There are a lot of things that shock us about the anime world, but this is one thing that we never expected to see.

Fan-made anime Moe Moe Nachisu Shōjo Goeppels-chan (“Moe Moe Nazi Girl Goeppels-chan”) has made news in Japan recently, sparking concerns about the controversial nature of its content and its apparent lack of cultural sensitivity.

While it’s been billed as a light-hearted parody of Nazism, the series features a moe-fied female version of Nazi Germany’s propoganda minister, Joseph Goebbels, in the form of a 14-year-old girl called “Goeppels-chan”, who, in her introduction, frowns while saying, “No comment about the Jews!”.

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“Goeppels-chan” — the name-change being made as it’s easier to pronounce in Japanese — is a child prodigy with a Ph.D. who, like Goebbels, adores “the Führer” and promotes Nazi ideology through propaganda films, anime and radio broadcasts. She competes with her colleagues for the attention of Adolf Hitler, seeing them as love rivals.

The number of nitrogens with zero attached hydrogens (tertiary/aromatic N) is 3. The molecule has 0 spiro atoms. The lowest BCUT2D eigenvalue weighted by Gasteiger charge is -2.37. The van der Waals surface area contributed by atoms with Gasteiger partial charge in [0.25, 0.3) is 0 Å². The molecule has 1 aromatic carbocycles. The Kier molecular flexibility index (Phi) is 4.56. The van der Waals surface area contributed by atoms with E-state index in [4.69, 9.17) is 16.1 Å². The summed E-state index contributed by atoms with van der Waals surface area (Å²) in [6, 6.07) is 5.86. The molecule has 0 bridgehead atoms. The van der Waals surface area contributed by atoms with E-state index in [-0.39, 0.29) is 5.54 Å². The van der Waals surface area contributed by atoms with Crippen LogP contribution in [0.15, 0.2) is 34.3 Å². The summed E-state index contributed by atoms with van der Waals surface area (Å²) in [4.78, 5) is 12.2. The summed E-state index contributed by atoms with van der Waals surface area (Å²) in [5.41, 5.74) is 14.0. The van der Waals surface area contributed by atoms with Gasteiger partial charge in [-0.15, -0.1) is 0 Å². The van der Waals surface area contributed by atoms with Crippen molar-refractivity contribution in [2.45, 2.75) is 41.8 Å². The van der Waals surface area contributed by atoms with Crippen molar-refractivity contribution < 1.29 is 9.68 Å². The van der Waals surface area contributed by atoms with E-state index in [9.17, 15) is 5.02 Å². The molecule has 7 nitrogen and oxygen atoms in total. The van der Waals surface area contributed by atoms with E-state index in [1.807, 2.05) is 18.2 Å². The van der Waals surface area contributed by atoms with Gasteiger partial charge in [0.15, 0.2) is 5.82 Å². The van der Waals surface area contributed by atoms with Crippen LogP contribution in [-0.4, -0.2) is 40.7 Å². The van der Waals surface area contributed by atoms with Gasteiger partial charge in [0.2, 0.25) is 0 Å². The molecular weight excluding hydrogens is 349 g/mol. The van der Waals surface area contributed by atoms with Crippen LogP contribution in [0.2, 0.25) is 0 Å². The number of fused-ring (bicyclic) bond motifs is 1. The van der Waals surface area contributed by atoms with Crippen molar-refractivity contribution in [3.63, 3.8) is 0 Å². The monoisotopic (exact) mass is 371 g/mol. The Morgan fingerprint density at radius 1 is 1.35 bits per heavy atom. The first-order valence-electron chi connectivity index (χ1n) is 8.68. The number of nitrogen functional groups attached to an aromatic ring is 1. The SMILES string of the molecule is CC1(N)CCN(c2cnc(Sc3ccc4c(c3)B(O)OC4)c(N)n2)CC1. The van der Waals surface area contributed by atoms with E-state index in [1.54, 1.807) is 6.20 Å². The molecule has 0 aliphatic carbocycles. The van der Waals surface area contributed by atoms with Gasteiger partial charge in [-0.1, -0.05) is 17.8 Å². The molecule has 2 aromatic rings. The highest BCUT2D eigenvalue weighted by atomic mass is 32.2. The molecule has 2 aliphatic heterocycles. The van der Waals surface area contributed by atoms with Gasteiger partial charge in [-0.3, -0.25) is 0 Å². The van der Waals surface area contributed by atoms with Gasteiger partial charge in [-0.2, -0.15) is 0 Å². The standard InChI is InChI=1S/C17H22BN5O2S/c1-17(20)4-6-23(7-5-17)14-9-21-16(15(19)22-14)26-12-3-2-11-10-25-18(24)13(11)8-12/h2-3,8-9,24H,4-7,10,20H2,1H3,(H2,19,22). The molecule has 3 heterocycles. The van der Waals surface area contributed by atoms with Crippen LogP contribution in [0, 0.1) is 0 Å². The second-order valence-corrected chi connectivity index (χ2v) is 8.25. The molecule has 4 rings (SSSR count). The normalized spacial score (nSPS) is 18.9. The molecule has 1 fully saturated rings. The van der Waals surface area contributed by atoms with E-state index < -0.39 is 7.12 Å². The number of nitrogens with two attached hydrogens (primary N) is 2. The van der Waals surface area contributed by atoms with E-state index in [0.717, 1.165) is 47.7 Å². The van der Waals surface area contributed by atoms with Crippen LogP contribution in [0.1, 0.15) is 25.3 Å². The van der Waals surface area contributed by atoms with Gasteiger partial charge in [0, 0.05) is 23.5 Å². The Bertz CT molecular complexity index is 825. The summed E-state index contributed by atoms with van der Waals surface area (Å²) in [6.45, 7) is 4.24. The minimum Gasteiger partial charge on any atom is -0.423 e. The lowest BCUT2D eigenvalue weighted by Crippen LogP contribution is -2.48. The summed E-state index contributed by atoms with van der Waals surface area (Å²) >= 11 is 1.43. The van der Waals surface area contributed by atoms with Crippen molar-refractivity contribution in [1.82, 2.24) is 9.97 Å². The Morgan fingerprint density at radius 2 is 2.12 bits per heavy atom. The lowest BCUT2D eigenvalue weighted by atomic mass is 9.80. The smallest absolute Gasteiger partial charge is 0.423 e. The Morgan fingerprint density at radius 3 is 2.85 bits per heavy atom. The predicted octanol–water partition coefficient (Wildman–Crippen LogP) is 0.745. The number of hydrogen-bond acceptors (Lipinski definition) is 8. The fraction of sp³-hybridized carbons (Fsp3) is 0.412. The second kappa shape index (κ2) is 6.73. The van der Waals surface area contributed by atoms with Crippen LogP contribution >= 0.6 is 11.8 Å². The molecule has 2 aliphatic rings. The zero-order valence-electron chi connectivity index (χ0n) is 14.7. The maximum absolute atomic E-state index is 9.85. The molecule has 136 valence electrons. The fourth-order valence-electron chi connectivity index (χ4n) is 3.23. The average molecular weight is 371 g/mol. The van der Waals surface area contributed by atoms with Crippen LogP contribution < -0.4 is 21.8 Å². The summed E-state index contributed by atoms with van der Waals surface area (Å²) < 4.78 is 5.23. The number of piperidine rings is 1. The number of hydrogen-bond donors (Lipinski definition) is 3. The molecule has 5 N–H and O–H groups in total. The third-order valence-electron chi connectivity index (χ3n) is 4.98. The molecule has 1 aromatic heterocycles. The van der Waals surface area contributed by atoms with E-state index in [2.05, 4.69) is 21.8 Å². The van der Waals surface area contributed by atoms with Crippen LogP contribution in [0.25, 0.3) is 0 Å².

▼ Her colleagues also receive the moe treatment. Left to right: Goeppels, Rorschach, Frankfrut (another name change), and Skorzeny.


While the team who created the anime have produced two episodes so far, they currently have a campaign on crowdfunding website Fundiy to help produce a third instalment. With 33 days remaining, they’ve raised 125,000 yen (US$1,065) towards their 400,000 yen goal from 26 supporters, which is 31 percent of their target funds.

▼ The storyline of the third episode, called “Nazi UFO”, involves flying saucers appearing all over the country and aliens landing in German territory wanting to meet with Hitler. Himmler appears as part of a conspiracy and Goeppels-chan is captured and taken to Venus.


Katsuyuki Ikeda, an independent animator, worked with manga artist Nao Minda to produce the first two episodes. Ikeda supplied an opening song for their series called “Kokka Shakaishugi no Uta” (“National Socialism Song”), which stars famous Vocaloid singer Hatsune Miku singing lyrics like “Communism is scary but state socialism is rational”.

Given Japan’s former allegiance with Nazi Germany and with no large Jewish population in the country, Japan’s view of Nazi wrongdoings remains less critical than in other parts of the world. In 2009, a manga version of Mein Kampf was released, selling relatively well with little vocal opposition.

Source: My Game News Flash
Images: Fundiy